Mohammed Yazdani seemed to be on the path to success. As The New York Times reported, despite being born in a poor area of Hyderabad, India, he had earned an engineering degree and landed a job in Saudi Arabia, where he worked for four years.1 During his time abroad, Yazdani was captivated by the Islamic State’s lightning-quick military advance and sophisticated online propaganda. Inspired to join the caliphate, he “logged onto Twitter and searched the hashtags #ISIS and #Khilafa,” quickly making contact with an Islamic State (also known as ISIS) recruiter. The conversation then hopped over to Telegram, an encrypted messaging service. Using Telegram and other encrypted messaging applications, ISIS planners helped Yazdani recruit conspirators, locate weapons caches that had been prepositioned around India, swear allegiance to ISIS, and attempt to manufacture explosives.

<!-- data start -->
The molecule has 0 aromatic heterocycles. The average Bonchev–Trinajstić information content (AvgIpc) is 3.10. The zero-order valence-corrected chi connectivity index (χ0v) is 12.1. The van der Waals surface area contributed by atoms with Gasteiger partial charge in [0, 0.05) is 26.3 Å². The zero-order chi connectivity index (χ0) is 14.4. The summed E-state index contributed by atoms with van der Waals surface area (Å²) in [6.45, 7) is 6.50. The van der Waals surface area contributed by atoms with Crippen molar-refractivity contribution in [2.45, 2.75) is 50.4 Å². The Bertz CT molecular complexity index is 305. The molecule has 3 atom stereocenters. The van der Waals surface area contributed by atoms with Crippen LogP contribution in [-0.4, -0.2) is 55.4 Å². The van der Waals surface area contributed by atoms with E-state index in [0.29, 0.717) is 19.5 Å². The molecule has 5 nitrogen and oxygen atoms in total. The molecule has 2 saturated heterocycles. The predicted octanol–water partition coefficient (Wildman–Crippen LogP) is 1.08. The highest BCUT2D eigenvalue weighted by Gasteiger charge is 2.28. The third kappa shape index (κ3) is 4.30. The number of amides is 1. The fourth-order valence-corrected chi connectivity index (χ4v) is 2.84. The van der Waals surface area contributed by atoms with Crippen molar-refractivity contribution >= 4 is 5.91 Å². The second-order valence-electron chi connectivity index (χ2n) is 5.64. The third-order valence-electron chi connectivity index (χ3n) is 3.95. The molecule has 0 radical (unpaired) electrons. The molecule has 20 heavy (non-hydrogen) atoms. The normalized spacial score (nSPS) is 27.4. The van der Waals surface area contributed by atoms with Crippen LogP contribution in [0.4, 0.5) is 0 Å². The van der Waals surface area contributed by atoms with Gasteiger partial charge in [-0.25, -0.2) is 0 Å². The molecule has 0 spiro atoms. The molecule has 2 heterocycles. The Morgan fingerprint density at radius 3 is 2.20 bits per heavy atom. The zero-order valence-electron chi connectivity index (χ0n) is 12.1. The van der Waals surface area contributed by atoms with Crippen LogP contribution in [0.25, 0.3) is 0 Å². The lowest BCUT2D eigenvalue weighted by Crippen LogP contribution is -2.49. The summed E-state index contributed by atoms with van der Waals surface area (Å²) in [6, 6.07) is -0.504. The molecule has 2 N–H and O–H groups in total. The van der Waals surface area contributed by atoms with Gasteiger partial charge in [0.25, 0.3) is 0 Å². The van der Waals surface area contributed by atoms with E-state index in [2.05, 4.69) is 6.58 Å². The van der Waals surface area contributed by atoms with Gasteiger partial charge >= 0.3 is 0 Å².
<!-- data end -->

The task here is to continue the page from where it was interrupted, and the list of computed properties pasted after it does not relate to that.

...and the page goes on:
It is impossible to conclude that the enemy has been defeated. Rather, the threat of terrorism has metastasized.
Fortunately, Indian police rolled up the new cell before it could strike. The case nevertheless illustrates how new technologies have dramatically expanded terrorist groups’ global reach. Social media allows terrorist groups to distribute propaganda—including slickly produced videos and Instagram-ready photo streams—and to recruit potential followers instantly, at no cost, anywhere in the world. Encrypted messaging applications provide no-cost global communications secured by virtually unbreakable cryptography—a level of secure communications previously available only to the most advanced states.
In the battle against jihadist terrorism, the digital world is the new ungoverned territory. To prevail, governments will have to deny jihadists the ability to operate securely in these digital realms.